Hoffman’s inviting prose, which includes many practical proposals, will expand your notions of who hospitality ministers are and why they matter. His own compelling experience suggests that the rewards of our efforts to welcome the stranger will deeply enrich our congregational ministry and our relationships with one another and with God.
Paul E. Hoffman is a pastor, author, and teacher. From 1996 until 2013, Paul served at Phinney Ridge Lutheran Church in Seattle. There he and the congregation pioneered a modern adaptation of the church's ancient way of bringing new Christians into a life of faith. Now retired, Paul teaches and writes about this process.
For settlers to La Florida, the American Southeast ca. 1500, better natural and human resources were found on the piedmont and on the western side of Florida's central ridge, while the coasts and coastal plains proved far less inviting. But natural environment was only one important factor in the settlement of Florida. The Spaniards, the British, the Seminole and Miccosuki, the Spaniards once again, and finally Americans constructed their Florida frontiers in interaction with the Native Americans who were present, the vestiges of earlier frontiers, and international events. The near-completion of the range and township surveys by 1860 and of the deportation of most of the Seminole and Miccosuki mark the end of the Florida frontier, though frontier-like conditions persisted in many parts of the state into the early 20th century.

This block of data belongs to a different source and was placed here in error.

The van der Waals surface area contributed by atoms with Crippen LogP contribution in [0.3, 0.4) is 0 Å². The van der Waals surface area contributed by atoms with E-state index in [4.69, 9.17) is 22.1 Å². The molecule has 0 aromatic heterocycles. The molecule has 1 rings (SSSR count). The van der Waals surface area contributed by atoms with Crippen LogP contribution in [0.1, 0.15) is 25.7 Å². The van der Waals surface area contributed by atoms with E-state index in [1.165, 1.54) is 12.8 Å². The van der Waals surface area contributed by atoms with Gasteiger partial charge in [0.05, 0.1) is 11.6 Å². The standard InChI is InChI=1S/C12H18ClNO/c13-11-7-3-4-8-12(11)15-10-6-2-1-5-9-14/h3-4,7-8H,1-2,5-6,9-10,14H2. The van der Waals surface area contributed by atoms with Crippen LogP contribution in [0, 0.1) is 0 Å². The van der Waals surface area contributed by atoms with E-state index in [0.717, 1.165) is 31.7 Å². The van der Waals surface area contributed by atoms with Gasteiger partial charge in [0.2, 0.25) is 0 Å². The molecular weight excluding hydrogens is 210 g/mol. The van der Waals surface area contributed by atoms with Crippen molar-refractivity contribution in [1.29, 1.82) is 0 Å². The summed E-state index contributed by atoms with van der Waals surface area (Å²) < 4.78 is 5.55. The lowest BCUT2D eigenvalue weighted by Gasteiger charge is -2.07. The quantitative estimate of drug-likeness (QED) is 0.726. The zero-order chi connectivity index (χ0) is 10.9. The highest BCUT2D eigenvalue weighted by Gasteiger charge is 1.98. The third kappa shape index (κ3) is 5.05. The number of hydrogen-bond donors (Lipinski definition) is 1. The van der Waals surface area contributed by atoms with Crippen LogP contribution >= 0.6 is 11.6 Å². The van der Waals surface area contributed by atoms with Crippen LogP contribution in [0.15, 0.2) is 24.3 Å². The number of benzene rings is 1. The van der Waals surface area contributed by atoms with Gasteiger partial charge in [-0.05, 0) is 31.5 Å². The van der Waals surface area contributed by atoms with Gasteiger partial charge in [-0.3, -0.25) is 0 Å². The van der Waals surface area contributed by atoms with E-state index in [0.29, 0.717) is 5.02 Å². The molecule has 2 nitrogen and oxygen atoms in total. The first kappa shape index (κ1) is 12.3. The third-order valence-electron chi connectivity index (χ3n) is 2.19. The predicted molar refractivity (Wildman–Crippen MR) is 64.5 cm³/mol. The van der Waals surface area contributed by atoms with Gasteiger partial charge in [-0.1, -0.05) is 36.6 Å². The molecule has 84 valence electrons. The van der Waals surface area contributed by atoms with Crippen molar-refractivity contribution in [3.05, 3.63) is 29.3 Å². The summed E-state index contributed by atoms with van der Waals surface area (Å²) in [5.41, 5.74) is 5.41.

For this major work of Florida history, Hoffman has drawn from a broad range of secondary works and from his intensive research in Spanish archival sources of the 16th and 17th centuries. Florida's Frontiers will be welcomed by students of history well beyond the Sunshine State.